By 2028, the DP World Busan Logistics Centre (BLC) will be capable of handling almost 80,000 TEU of cargo per year while also providing local and regional clients with logistics services such as assembly, processing, and packaging.

“With this major investment, we will be able to combine our strong freight handling and multimodal transportation capabilities with new warehousing and logistics solutions to provide customers in South Korea a more seamless end-to-end supply chain offering,” said Glen Hilton, CEO/MD, Asia Pacific, DP World.

“The DP World Busan Logistics Centre will cement Busan New Port’s position as a key supply chain hub for Asia Pacific, and thus empower local and international businesses to seize the expanding opportunity in intra-Asia trade.”

As part of the $50 million investment, DP World will connect BLC’s operations with freight handling solutions from PNC and UNICO Logistics’ transcontinental rail freight services.


Subic Bay Metropolitan Authority (SBMA), a governmental agency of the Philippines, is reportedly looking to partner with two Spanish ports to promote more businesses and marine vessel traffic between the Philippines and Spain.

Numeriano Bouffard, president, Tourism, Federation of Philippine American Chambers of Commerce (FPACC), visited Eduardo Jose Aliño, chairman, SBMA, recently to initiate ties with the ports of Barcelona and Bilbao.

“This is welcome news from both our countries. Both the Ports of Barcelona and Bilbao are gearing towards conducting business in renewable energies, something that the Subic Bay Freeport could learn from,” said Aliño.

He added the agreement between SBMA and the Ports of Barcelona and Bilbao will be formed through FPACC, as part of a Memorandum of Understanding (MOU) to promote mutual business interests, trade, and business.

FPACC president Bouffard was in Subic Freeport to invite Aliño as a guest speaker to an event in Florida this month.

SBMA will also be launching trade missions to Spain this year, to promote Subic ports and logistics and renewables companies.

The Port of Barcelona is currently in the process of establishing a zero-emission nautical bus service powered by solar panels or hydrogen, which will also be connected to an electrical grid.

The management board of the Port of Barcelona has approved the use of six hectares of area in the energy wharf for future green fuels and manufacturing plants. Meanwhile, the Port Authority of Bilbao is preparing for the second phase of the central breakwater and electrification of docks, providing ships with electricity while their engines are turned off.


Sri Lanka Ports Authority (SLPA) is set to bolster its operations at Colombo Port’s East Container Terminal (ECT) with two more STS gantry cranes.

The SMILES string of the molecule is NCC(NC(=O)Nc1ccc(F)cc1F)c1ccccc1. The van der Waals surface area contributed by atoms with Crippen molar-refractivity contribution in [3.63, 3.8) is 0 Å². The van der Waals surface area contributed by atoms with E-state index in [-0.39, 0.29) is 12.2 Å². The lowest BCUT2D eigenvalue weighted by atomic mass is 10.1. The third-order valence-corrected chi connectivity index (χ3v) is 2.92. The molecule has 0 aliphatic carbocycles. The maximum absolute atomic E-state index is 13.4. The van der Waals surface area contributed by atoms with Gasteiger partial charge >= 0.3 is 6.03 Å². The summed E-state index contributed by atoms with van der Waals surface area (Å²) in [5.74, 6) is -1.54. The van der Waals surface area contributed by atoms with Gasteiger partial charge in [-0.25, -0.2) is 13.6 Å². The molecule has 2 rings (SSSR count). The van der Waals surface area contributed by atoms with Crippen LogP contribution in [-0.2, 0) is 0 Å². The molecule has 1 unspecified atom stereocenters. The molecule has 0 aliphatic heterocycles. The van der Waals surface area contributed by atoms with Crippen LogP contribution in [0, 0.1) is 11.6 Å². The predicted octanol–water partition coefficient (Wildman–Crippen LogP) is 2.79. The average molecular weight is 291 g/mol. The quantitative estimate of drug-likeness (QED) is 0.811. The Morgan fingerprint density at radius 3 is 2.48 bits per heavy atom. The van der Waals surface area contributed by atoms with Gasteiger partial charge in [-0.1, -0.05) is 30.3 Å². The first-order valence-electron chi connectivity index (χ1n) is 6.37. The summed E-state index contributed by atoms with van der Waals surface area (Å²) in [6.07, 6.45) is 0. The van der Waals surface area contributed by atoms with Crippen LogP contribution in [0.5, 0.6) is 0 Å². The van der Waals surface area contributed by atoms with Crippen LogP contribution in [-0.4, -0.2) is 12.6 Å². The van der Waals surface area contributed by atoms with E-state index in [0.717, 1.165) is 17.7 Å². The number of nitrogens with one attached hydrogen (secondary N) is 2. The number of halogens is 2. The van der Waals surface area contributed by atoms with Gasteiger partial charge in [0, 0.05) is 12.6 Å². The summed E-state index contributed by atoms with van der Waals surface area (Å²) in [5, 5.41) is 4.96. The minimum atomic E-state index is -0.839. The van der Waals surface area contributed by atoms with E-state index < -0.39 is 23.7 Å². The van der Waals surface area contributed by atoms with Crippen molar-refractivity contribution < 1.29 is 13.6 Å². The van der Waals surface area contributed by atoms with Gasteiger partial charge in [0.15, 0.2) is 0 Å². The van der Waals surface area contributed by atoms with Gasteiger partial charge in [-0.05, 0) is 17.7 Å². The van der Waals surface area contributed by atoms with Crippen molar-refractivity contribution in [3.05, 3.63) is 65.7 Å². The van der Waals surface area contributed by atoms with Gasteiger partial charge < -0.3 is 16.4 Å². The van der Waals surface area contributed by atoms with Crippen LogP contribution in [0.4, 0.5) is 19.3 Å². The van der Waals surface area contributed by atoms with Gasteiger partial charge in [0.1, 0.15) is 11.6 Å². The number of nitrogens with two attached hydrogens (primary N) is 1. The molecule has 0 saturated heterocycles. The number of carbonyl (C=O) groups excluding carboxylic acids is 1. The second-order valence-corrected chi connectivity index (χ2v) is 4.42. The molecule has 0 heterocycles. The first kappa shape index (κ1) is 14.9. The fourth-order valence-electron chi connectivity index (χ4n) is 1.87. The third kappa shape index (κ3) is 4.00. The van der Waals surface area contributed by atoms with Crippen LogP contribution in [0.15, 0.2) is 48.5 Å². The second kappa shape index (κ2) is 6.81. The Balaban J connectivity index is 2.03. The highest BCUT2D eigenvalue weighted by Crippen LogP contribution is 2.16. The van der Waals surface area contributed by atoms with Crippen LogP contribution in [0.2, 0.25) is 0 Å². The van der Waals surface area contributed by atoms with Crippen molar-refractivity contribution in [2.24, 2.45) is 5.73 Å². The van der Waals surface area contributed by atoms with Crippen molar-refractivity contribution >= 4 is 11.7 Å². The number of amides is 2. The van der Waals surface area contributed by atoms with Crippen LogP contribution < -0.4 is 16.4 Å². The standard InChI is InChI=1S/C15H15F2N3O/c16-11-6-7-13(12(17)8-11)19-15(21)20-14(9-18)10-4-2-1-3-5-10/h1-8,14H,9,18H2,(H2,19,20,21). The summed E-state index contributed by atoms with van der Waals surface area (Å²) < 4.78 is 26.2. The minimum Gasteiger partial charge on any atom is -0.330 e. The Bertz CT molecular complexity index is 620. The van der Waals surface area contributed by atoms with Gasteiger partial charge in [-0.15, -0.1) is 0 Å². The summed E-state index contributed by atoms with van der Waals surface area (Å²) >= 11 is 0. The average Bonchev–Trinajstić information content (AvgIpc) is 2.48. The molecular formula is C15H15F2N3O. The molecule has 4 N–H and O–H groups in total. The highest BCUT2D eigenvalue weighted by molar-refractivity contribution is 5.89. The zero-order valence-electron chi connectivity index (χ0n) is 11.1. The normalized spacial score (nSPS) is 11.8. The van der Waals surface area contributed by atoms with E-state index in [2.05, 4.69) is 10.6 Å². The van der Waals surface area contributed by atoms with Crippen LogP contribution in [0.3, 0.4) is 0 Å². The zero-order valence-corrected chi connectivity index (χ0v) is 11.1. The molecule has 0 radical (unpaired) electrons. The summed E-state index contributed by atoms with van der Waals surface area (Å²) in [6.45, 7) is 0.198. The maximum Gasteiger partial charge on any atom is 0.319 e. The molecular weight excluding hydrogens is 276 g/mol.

SLPA chairman Keith Bernard said the acquisition of the cranes, combined with three already received earlier this year, will enable the ECT to redeploy three cranes to the Jaya Container Terminal, enhancing its operational capacity.

Bernard added, amid the ongoing Red Sea crisis, which has led to heightened cargo volumes, the equipment will facilitate quicker cargo clearance, ensuring smoother port operations.

Last year SLPA witnessed significant growth, handling 1,965,128 TEUs compared to 1,925,895 TEUs in 2022, reflecting a 2% increase. Meanwhile, the Port of Colombo (POC) managed 6,951,003 TEUs, marking a 1.17% growth from the previous year.

To further modernise its infrastructure, SLPA will receive eight more STS gantry cranes and 40 ARMG cranes from China, with an investment of $282m.

Bernard outlined plans to solicit Expressions of Interest (EOI) for the development of Galle Harbour into a tourism port, alongside proposals for the enhancement of Kankesanturai Port for both passenger and cargo operations.

Awaiting a $61 million credit facility from India, SLPA aims to bolster KKS Port’s infrastructure, signalling its commitment to expanding and upgrading Sri Lanka’s maritime capabilities.


The Marine division of Austrian crane and aerial lift manufacturer Palfinger has opened a facility in Perth, Western Australia.

Palfinger Marine division.

The first Palfinger facility in Australia or New Zealand will provide marine related lifting equipment and accessories for the offshore, oil & gas and cruise industries as well as products such as free fall and conventional lifeboats. The facility will also support two existing partners in the country.

“As a provider of complete solutions, Palfinger is constantly driving forward its own market positioning. We want to be as close to the customer as possible. That is why we are increasing our presence in regions such as Australia to focus even better on the specific needs of our local customers and partners,” said Gerhard Sturm, senior VP, Palfinger Group.

“With more than 25 brands, we are uniquely positioned as an Original Equipment Manufacturer providing multi brand service with extensive know-how and expertise in that region. By opening the new office in Perth, we are expanding our partnerships in Australia and further strengthening our position in the market.”